Rhode Island Governor Gina Raimondo, a former venture capitalist, appeared before a Senate panel Tuesday during a confirmation hearing. If confirmed, she would be responsible for promoting opportunities for economic growth domestically and overseas.
“If confirmed as Commerce secretary, I look forward to scaling and deploying additional resources to businesses and workers — with a focus on regions and communities that have often been left behind — to help them bounce back and grow stronger than ever,” Raimondo said in her prepared remarks.
Raimondo was elected governor in 2014 and won reelection in 2018. She’s expected to handily win a confirmation vote, but it’s unclear when that vote will occur. Nominations pertaining to national security generally take precedent. The vote may also have to wait on President Donald Trump‘s impeachment trial, which will dominate the Senate’s attention starting the week of Feb. 8.
Raimondo, 49, is the first woman elected governor of Rhode Island. She is a Rhodes Scholar and graduate of Yale Law School who recalls her father losing his job at a Bulova watch factory in Providence to connect with those worried about jobs in the U.S. being moved to other countries.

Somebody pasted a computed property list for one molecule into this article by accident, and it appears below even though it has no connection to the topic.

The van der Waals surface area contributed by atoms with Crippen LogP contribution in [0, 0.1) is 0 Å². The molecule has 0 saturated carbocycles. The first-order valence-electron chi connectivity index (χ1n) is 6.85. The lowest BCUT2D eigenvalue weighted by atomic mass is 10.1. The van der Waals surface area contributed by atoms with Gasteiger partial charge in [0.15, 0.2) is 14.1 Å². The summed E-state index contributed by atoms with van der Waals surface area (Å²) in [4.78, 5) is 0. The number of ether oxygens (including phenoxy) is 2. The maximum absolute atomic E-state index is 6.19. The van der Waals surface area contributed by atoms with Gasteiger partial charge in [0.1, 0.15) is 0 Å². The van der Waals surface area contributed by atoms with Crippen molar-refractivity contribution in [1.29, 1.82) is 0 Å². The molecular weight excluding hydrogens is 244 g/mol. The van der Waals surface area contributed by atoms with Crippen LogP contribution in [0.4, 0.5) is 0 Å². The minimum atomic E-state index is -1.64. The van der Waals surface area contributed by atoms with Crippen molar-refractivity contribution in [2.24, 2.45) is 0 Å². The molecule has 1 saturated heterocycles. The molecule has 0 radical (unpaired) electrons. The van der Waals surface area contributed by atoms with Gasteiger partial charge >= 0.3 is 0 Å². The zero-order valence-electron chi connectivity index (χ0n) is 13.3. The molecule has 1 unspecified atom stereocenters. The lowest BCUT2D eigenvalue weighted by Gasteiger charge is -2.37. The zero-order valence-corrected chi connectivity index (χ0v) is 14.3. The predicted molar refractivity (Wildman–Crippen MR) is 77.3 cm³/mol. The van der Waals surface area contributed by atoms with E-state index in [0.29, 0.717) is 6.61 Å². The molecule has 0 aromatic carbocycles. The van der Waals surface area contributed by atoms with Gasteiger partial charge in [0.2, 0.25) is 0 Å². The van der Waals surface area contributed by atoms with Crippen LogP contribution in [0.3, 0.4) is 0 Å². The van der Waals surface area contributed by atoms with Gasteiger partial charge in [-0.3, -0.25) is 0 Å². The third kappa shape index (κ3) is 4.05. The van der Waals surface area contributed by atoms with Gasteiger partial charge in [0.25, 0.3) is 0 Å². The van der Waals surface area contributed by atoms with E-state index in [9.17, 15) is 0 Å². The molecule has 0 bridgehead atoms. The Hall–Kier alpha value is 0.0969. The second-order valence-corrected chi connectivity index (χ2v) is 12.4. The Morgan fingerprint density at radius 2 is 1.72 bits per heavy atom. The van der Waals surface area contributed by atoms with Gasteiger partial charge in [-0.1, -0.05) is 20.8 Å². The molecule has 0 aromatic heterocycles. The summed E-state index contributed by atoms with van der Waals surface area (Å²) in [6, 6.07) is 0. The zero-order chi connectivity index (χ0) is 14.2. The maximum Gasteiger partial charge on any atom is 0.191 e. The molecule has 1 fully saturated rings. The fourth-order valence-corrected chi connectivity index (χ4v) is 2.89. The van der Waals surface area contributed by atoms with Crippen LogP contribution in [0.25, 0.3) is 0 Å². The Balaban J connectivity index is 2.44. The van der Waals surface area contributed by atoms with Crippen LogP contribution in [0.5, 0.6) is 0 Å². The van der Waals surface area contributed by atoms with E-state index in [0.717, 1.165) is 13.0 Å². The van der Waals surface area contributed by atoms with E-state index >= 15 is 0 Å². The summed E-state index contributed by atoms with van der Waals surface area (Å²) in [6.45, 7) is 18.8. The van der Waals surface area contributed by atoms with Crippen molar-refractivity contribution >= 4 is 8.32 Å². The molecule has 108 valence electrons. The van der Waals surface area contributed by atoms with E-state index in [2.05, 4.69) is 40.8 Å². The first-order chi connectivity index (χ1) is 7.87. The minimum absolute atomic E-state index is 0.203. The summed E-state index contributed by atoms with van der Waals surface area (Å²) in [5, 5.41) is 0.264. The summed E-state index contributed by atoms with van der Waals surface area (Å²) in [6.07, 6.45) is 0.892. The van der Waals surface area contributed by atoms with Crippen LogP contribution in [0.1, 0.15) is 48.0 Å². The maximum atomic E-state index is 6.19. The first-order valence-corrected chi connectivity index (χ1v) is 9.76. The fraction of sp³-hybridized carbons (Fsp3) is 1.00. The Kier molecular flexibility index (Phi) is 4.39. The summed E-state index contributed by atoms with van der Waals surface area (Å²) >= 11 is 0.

She will tell the panel the country needs to invest in technology and aggressively combat unfair trade practices from China and other counties, a topic that the previous administration seized upon to gain support in communities that have seen extensive manufacturing job losses in recent decades.
She will also emphasize tackling climate change, saying that as governor she oversaw construction of the nation’s first offshore wind farm.
“Like President Biden, I know the climate crisis poses an existential threat to our economic security, and we must meet this challenge by creating millions of good, union jobs that power a more sustainable economy,” Raimondo said in her prepared remarks.
The Commerce Department is comprised of a dozen separate bureaus and agencies, ranging from the National Weather Service to the U.S. Census Bureau to the Minority Business Development Agency. If confirmed, she’ll oversee the work of more than 40,000 employees.